Matthew 24:23-28

Then if anyone says to you, ‘Look! Here is the Messiah!’ or ‘There he is!’ —do not believe it. For false messiahs and false prophets will appear and produce great signs and omens, to lead astray, if possible, even the elect. Take note, I have told you beforehand.

So, if they say to you, ‘Look! He is in the wilderness,’ do not go out. If they say, ‘Look! He is in the inner rooms,’ do not believe it. For as the lightning comes from the east and flashes as far as the west, so will be the coming of the Son of Man. Wherever the corpse is, there the vultures will gather. Matthew 24:23-28

In every age fraught with anxiety there will be voices of those who shout above the crowd, “Follow me!” And whoever said it first was right, “There’s a sucker born every minute.”

Every get rich quick scheme needs people to leave their values and common sense behind before buying into their sure-fire way to get rich, to beat the market. Any religious huckster can draw a few devoted followers. Every day on the Internet we see ads in the corner that don’t make sense but tempt us to click first and ask questions later.

Why do we fall for it?

Because we want an edge. We want a shortcut. We don’t want to be left behind or left out. And because that is our nature, we are always vulnerable to being cheated, deceived, and egged on despite our inner conscience screaming “NO!” There is a reason why “confidence men” are called con men. Because they grab us by our aspirations and hold us by our unwillingness to admit that we’ve been had.

This is nothing new. I didn’t realize the extent to which false messiahs captured peoples’ attention in the 1st century until I read Zealot: The Life and Times of Jesus of Nazareth by Reza Aslan. While there are passages in the New Testament that hearken back to some of those characters (see Acts 5:34-40), Aslan reaches more deeply into the history to demonstrate that it wasn’t at all unusual for people to claim magical powers or divine sanction to develop a cult of followers.

What is tragic is that today, as smart as we think we are, we are still just as susceptible to charlatans. I’ve had parishioners who were scammed out of great amounts of money that they couldn’t afford to lose. But once they were in the net it was very difficult to extricate themselves. Partly they didn’t want to admit their foolishness but, even more powerful, they kept hoping against hope that the scam might really pay off someday.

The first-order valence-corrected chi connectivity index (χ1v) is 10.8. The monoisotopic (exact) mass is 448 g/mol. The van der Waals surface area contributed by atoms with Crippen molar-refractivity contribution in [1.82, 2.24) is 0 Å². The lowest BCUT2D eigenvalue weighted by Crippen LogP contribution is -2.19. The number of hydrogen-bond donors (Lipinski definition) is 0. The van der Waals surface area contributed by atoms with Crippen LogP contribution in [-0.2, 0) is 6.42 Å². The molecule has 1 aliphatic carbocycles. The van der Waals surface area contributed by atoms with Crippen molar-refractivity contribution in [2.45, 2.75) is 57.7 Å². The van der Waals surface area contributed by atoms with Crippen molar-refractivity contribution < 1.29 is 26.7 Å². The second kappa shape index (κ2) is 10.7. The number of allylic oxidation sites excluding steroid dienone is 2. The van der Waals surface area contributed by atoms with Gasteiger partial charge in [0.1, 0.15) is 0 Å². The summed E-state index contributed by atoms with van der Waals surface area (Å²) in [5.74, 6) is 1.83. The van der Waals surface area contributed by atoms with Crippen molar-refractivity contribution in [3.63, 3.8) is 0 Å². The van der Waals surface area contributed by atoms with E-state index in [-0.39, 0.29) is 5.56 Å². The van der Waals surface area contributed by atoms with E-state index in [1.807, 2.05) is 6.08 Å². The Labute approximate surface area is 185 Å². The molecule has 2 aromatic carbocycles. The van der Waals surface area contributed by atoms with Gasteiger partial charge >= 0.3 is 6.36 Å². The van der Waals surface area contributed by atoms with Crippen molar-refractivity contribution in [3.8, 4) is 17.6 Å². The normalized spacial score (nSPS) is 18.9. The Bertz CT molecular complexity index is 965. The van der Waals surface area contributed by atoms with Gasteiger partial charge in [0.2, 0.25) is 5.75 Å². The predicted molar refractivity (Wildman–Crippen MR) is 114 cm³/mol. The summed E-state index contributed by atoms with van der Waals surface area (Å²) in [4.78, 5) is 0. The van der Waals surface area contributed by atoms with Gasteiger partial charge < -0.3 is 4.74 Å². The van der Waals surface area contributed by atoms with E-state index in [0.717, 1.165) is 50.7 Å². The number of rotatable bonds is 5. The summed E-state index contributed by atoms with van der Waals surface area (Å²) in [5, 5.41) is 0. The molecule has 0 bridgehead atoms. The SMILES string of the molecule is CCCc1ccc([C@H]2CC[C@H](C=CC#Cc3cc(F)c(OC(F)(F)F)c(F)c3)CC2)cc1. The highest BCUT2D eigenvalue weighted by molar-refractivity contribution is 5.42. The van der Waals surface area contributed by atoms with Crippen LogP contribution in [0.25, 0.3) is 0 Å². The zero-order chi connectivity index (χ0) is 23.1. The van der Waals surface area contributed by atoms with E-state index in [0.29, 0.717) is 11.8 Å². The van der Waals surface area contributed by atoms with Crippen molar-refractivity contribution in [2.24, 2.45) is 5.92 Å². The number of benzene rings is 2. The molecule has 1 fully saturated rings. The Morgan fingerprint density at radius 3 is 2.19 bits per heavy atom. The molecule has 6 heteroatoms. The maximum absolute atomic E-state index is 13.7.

The most effective scams are those accomplished by the rich and famous. We swoon for celebrities and those who have “made it”. Bernie Madoff made off with over $17 billion. Bennie Hinn still packs arenas. Some of the largest and most influential Christian congregations in America are based on the promise that if you give a lot to God, God will give a lot to you.

Jesus’ advice to us is simple on all of this – don’t follow, don’t listen, don’t fall for their false promises and empty rhetoric.

Let us pray: Dear Lord, in every age there are voices all around that tempt us away from trusting in you, from following your ways of being in the world. Protect us from these temptations. Expose those who prey upon peoples’ hopes and dreams only to use and abuse them for their own selfish motives. In Jesus’ name. Amen.


One Response to “Matthew 24:23-28”

  1. Carolee Groux Says:

    It seems there will always be charlatans and zealots among us. I remember a guy on TV, (don’t recall his name), who asked people to make donations. He would encourage them to send until it hurt because that would guarantee them double the blessings. In return this fraudulent preacher would send the listener a prayer cloth, a square of fabric he had supposedly personally blessed. What hubris! How egregious to represent oneself as a disciple of God.

    May the Holy Spirit guide and direct us away from such blasphemy.

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